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voluntary homeowners association

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zephyrus

Member
What is the name of your state? Nevada.

We have a voluntary HOA where there is no income other than voluntary dues and that there is no common property owned and/or maintained by the association.
In addition, it doesn't engage in exterior maintenance of private homes. It does enforce covenants to preserve the appearance of the development and it is operated for the benefit of all the residents of the community.

We recently consulted an accountant who claims that we cannot obtain tax exempt status under 501(a), specifically as a 501(c)(4). He states:
“...Homeowner's associations are not Non-profit organizations as defined under IRS statutes. Social and Welfare organizations under 501(c)(4) are not the same as homeowner's associations, these are often programs designed at helping needy families and children. Currently, Homeowner's associations are registered with the IRS as a corporation and file an 1120-H tax return in order to be exempt from tax with the IRS. “ This appears to disagree with Publication 557, which lists Homeowner's associations as an example. Who is right?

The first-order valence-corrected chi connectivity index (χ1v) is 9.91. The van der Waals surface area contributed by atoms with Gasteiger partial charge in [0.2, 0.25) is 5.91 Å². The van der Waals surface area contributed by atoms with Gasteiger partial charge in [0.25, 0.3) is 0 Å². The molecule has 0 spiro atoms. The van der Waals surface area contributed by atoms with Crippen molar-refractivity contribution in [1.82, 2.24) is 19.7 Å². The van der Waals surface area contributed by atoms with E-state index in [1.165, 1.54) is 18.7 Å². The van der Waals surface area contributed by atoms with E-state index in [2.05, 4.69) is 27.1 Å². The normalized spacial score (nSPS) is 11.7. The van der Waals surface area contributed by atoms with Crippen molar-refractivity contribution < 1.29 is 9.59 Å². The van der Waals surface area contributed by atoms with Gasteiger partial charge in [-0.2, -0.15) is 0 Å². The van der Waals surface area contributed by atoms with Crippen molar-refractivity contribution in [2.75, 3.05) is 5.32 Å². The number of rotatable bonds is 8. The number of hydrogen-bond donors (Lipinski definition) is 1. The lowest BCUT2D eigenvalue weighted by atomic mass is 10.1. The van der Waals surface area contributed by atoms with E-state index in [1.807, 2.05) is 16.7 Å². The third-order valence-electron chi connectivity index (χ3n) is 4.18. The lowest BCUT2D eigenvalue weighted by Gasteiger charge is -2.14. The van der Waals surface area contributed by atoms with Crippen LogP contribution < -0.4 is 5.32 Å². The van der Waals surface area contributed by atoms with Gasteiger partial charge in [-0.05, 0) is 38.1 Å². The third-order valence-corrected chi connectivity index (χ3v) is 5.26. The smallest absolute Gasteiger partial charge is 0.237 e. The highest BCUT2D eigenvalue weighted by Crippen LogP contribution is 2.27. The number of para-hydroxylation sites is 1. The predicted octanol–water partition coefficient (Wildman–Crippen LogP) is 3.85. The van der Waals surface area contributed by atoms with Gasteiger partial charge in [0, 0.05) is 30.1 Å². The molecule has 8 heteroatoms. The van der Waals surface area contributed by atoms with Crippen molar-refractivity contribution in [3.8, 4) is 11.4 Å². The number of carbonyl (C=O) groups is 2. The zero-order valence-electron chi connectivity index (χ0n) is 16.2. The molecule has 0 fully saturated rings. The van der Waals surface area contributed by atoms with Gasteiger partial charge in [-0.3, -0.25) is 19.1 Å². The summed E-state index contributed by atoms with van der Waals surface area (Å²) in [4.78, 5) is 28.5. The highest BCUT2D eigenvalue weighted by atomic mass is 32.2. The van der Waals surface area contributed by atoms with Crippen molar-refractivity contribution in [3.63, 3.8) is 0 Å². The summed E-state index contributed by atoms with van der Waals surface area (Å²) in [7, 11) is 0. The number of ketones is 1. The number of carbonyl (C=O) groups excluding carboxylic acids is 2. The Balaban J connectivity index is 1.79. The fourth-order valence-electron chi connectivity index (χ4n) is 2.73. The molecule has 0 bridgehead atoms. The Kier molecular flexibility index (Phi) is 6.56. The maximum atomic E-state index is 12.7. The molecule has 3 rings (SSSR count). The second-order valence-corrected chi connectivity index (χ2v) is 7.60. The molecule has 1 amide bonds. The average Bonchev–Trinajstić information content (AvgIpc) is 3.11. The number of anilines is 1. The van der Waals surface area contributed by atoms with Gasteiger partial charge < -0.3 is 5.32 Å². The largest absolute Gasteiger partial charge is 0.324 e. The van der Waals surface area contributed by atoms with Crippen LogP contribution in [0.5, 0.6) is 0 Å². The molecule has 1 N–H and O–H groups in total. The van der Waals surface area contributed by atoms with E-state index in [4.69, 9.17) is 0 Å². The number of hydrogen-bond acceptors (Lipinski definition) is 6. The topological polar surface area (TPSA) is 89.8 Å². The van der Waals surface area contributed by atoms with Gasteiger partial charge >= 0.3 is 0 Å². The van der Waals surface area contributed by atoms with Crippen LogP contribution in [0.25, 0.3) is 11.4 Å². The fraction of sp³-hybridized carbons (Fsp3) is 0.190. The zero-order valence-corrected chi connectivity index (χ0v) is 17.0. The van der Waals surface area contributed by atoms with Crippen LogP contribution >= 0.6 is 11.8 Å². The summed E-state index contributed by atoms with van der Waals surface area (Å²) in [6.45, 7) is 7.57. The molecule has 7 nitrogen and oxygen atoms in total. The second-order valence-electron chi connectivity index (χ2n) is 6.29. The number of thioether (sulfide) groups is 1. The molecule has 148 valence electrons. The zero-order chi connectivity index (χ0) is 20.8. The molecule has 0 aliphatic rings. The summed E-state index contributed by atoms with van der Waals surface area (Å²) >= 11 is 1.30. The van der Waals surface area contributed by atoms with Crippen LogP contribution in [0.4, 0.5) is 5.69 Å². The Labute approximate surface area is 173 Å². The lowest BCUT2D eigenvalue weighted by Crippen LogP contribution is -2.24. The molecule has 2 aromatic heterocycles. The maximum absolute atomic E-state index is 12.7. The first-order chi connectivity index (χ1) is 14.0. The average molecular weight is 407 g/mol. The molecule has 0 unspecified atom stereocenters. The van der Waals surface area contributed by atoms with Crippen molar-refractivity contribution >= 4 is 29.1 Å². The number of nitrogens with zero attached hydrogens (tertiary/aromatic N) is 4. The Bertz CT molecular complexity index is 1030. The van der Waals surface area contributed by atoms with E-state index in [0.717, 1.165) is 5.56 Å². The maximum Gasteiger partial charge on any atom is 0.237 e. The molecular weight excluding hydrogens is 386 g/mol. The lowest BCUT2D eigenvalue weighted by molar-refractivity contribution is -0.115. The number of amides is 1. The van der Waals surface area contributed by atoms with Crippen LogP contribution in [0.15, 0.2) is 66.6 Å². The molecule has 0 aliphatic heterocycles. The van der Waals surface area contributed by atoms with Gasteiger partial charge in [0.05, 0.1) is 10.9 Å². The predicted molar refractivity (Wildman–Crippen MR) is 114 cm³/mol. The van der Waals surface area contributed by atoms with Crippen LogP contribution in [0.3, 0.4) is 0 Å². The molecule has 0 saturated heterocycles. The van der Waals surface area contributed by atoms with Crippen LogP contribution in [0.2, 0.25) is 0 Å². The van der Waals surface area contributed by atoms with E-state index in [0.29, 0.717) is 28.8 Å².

FlyingRon

Senior Member
Correct, a HOA doesn't meet any of the requirements for a nonprofit as far as the IRS is concerned. You are not a social welfare organization. You exist for the private benefit of the association members.
 

zephyrus

Member
Publication 557 (p. 47) describes examples of a 501 (c)(4) organization. One example is a homeowner's associations such as ours and we appear to satisfy all the requirements that they list.
 

zephyrus

Member
Form 1120-H appears to be aimed at the more traditional HOA that has at least some taxable income, which we do not. The instructions spell out 3 specific types of applicable associations: a condominium management association, a residential real estate management association and a timeshare association. None of these apply to us.